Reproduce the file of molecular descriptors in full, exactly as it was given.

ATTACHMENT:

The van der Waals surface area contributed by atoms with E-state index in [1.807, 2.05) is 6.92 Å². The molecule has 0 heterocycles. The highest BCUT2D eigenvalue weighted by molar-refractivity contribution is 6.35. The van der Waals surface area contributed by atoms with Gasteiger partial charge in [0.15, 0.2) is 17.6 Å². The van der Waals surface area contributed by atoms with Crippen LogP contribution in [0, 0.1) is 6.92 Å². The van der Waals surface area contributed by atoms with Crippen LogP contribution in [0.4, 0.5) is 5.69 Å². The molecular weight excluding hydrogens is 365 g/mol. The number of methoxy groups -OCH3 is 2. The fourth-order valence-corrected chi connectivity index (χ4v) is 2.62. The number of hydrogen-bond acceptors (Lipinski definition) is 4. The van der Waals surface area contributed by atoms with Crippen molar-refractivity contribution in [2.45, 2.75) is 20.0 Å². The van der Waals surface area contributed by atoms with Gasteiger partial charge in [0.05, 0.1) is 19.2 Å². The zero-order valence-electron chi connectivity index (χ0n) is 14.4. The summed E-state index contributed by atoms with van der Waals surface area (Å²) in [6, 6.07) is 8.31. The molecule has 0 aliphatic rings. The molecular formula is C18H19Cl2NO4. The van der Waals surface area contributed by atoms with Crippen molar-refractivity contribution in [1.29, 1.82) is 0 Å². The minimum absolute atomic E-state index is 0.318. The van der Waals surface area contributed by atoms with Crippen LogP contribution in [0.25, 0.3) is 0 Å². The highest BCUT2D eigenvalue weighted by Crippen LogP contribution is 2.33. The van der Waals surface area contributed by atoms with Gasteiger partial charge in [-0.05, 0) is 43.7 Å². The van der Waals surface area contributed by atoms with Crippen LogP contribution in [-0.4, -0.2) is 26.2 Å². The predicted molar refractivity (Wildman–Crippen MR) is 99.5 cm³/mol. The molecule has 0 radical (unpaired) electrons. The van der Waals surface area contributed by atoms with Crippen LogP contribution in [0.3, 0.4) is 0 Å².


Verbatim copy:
The van der Waals surface area contributed by atoms with E-state index in [1.807, 2.05) is 6.92 Å². The molecule has 0 heterocycles. The highest BCUT2D eigenvalue weighted by molar-refractivity contribution is 6.35. The van der Waals surface area contributed by atoms with Gasteiger partial charge in [0.15, 0.2) is 17.6 Å². The van der Waals surface area contributed by atoms with Crippen LogP contribution in [0, 0.1) is 6.92 Å². The van der Waals surface area contributed by atoms with Crippen LogP contribution in [0.4, 0.5) is 5.69 Å². The molecular weight excluding hydrogens is 365 g/mol. The number of methoxy groups -OCH3 is 2. The fourth-order valence-corrected chi connectivity index (χ4v) is 2.62. The number of hydrogen-bond acceptors (Lipinski definition) is 4. The van der Waals surface area contributed by atoms with Crippen molar-refractivity contribution in [2.45, 2.75) is 20.0 Å². The van der Waals surface area contributed by atoms with Gasteiger partial charge in [0.05, 0.1) is 19.2 Å². The zero-order valence-electron chi connectivity index (χ0n) is 14.4. The summed E-state index contributed by atoms with van der Waals surface area (Å²) in [6, 6.07) is 8.31. The molecule has 0 aliphatic rings. The molecular formula is C18H19Cl2NO4. The van der Waals surface area contributed by atoms with Crippen molar-refractivity contribution in [1.29, 1.82) is 0 Å². The minimum absolute atomic E-state index is 0.318. The van der Waals surface area contributed by atoms with Crippen LogP contribution in [0.25, 0.3) is 0 Å². The highest BCUT2D eigenvalue weighted by Crippen LogP contribution is 2.33. The van der Waals surface area contributed by atoms with Gasteiger partial charge in [-0.05, 0) is 43.7 Å². The van der Waals surface area contributed by atoms with Crippen LogP contribution in [-0.4, -0.2) is 26.2 Å². The predicted molar refractivity (Wildman–Crippen MR) is 99.5 cm³/mol. The molecule has 0 radical (unpaired) electrons. The van der Waals surface area contributed by atoms with Crippen LogP contribution in [0.3, 0.4) is 0 Å².